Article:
Andrew took the lead and navigated the system with little intervention from me. Jo and I took several photos and below are a couple of the ones that came out.

We bumped into Clive Westlake and his team who were enjoying the system and I think getting roped into some photography… ;)

Jo and Andrew in the White Passage.
The round trip requires us to do an easy but exposed climb up the right hand side of the waterfall. Under these low flow conditions you just get a quick soaking as you cross over at the top of the waterfall. Under high flow conditions, probably not so easy [or smart]...

Climbing the waterfall allows for a round trip.

2½ hours later and we were out! Back at the hut, a quick cuppa then the inevitable soul sucking travel home.

Fairy Quarry - Tarquin

The caves in Fairy Cave Quarry have a special place in British caving history; some of the best decorated caves in Britain, found by quarrying, then progressively destroyed by the quarrying, with the quarry master torn between protecting the caves, and maintaining the quarry's output. (See the film A Rock and a Hard Place for more on that
story.) But while taking away, the quarry also exposed further caves, including ones with even better decorations. And so far, a set of caves on my wishlist that I had never visited, despite a long history of Mendip caving.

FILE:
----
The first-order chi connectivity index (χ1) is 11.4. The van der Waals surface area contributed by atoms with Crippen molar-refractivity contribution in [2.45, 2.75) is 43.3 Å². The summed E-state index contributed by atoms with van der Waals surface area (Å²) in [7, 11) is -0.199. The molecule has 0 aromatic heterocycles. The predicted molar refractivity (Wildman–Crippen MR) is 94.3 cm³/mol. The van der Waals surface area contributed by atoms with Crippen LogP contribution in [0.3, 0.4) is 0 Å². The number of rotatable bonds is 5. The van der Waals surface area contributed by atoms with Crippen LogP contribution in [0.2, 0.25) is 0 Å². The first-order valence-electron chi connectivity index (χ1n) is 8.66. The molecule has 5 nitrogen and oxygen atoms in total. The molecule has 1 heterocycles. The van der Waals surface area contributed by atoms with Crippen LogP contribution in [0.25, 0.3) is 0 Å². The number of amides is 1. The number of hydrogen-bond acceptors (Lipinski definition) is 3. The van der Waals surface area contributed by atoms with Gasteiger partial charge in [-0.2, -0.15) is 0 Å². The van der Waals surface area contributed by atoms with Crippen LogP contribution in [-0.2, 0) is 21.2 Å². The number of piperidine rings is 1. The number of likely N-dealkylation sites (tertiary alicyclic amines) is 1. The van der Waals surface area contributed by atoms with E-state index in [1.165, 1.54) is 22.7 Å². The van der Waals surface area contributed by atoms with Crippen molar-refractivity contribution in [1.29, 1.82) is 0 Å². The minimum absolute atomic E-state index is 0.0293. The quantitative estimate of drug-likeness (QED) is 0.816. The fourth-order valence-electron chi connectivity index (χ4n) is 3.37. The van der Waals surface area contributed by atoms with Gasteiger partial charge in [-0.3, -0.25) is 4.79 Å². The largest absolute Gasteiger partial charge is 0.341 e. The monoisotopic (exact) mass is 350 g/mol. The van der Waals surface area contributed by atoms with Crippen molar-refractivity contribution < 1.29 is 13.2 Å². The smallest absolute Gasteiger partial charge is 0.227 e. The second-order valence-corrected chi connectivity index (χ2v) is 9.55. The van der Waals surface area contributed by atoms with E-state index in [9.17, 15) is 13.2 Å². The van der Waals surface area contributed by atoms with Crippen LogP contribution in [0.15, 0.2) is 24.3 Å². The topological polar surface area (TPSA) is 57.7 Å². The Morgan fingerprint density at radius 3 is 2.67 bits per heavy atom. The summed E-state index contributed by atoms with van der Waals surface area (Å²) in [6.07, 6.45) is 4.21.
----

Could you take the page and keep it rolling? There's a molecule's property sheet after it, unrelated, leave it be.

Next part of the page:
It wasn't on the SWCC plan, but there were not enough SRTers of us left on the Sunday for a Rhino Rift bag retrieval trip, and I was offered the chance to join another club's led trip to Fairy Cave Quarry. Scheduling restrictions meant the trip could not start until midday, which left little time for caving, with us all needing to get away before evening. The main destination was Shatter Cave, one of the finest in the quarry. A photographic trip would take forever here, as there is simply so much to attract the camera, so we intentionally left them behind.

After a fight with the padlocks, we gained access to the cave and its collection of cave spiders and peppered moths. The early passage is full of recent breakdown, caused by the quarry works. Remnants of stal were scattered everywhere, with deep scratches on the flowstone caused by the falling rocks. The blasting damage abruptly ended, and the formations returned in their glory, chamber after chamber of stunning decorations, more like a conceptual painting than a real cave. The most memorable sets are Tor Hall, with its helictites, curtains, and a large stalagmite boss reminiscent of Glastonbury Tor, and the Leaning Tower of Piza, a leaning stalagmite surrounded by helictites.